Loan Against Property: Understanding the Concept of an LTV
Posted: May 10, 2019
While applying for a loan against property, you might stumble across the term "Loan to Value ratio" (LTV ratio) quite often. However, most people do not understand the concept of LTV. It is essential to learn the details of the LTV ratio as it determines the extent up to which lenders can finance a borrower.
In simple terms, LTV is the ratio of quantum of the loan to the value of the property. The ideal LTV is 75%, i.e., the approved loan amount is equal to 75% of the total value of the property. Due to the ing competition, some lenders finance up to 90% of the property value, if the loan is up to Rs. 30 lakhs.
The LTV ratio differs from one product to another. For home loans, LTV is in the range of 75% to 90%. Whereas, in case of a loan against property, LTV ratio can be anywhere between 40% to 90% depending upon the loan amount. Most people believe that the LTV concept is applicable just for home loans or Loan Against Property. However, this is not true. LTV is calculated on all loans that are pledged against an asset. In the case of a Home Loan or (LAP) Loan Against Property, the collateral is the house. Similarly, in a car loan, the basic asset is the car. Most loan providers stipulate LTV ratio in the range of 75% to 85% of the value of the vehicle. Therefore, the LTV ratio is the proportion of the loan to the value of the underlying asset. In the case of loans against Fixed Deposits, the LTV ratio is up to 90%.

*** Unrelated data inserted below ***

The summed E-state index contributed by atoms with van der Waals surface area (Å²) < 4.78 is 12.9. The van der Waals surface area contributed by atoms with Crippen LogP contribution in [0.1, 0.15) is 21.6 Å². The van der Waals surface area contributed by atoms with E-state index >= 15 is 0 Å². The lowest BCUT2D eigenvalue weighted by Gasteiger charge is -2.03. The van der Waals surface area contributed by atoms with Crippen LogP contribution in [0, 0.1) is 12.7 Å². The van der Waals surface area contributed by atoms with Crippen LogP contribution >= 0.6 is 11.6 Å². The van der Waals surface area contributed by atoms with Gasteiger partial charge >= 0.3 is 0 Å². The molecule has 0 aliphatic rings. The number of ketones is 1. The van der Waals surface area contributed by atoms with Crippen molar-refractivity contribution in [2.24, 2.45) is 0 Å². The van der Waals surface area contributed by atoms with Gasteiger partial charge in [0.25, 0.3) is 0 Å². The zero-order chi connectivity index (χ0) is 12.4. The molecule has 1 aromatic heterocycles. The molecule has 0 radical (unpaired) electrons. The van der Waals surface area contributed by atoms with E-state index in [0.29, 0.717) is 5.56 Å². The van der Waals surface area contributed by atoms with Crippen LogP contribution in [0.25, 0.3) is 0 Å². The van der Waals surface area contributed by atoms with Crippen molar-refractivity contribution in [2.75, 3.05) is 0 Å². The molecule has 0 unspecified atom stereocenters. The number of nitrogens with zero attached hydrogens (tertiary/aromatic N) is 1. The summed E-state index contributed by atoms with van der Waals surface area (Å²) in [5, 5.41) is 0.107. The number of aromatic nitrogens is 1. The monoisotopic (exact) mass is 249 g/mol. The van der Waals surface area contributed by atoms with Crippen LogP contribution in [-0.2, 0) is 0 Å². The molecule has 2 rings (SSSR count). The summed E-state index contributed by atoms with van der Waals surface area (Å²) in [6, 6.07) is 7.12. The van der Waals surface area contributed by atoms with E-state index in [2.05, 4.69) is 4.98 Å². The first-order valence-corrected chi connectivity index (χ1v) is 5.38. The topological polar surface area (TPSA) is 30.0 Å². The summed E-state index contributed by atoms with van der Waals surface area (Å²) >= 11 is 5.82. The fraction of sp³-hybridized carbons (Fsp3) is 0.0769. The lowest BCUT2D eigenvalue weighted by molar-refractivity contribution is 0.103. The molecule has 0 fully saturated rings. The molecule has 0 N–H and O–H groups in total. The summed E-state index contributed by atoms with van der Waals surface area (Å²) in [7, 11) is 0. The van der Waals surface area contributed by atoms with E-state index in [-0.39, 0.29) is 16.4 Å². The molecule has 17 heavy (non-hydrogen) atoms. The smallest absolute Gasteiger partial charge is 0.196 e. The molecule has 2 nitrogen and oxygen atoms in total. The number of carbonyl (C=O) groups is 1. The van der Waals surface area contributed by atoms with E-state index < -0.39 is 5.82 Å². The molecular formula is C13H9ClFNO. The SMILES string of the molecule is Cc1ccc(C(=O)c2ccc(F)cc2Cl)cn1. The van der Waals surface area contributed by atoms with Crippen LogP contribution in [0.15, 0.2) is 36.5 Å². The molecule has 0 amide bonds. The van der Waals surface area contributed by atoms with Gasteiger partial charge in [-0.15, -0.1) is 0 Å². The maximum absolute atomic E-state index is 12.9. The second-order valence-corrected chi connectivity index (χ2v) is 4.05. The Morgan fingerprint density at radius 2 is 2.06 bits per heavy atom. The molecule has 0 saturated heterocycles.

Banks and other financial institutions determine the risk-weighted assets with the help of the LTV ratio. This helps in maintaining the Capital Adequacy Ratio of the bank. Moreover, it also plays a role in determining the Marginal Cost of Funds Based Lending Rate (MCLR) of the financial institutions. Every asset of the financial institutions has a risk weight. The assets mainly include loans, furniture, properties in the bank’s name, guarantees and letters of credit issued by the bank, etc. The LTV also helps in calculating the risk-weighted assets percentage. For higher LTV, the risk weight is comparatively lower.
Since a personal loan is an unsecured loan and does not have any collateral, the LTV associated with it is 0%. Therefore, they have the maximum risk weight. On the other hand, home loans have the highest LTV ratio in the industry. Thus, they have the lowest risk weight. Having a higher LTV is beneficial to the bank as it reduces the proportion of risk-weighted assets.
A higher risk-weighted asset figure brings about a higher MCLR. This automatically affects the home loan interest rates and all the other floating interest rate loans.
In order to follow the Basel III norms, banks and financial institutions strive to maintain the Capital to Risk Asset Ratio (CRAR) to 10.5 %. As a result of this, the concept of LTV has gained much popularity in recent times.
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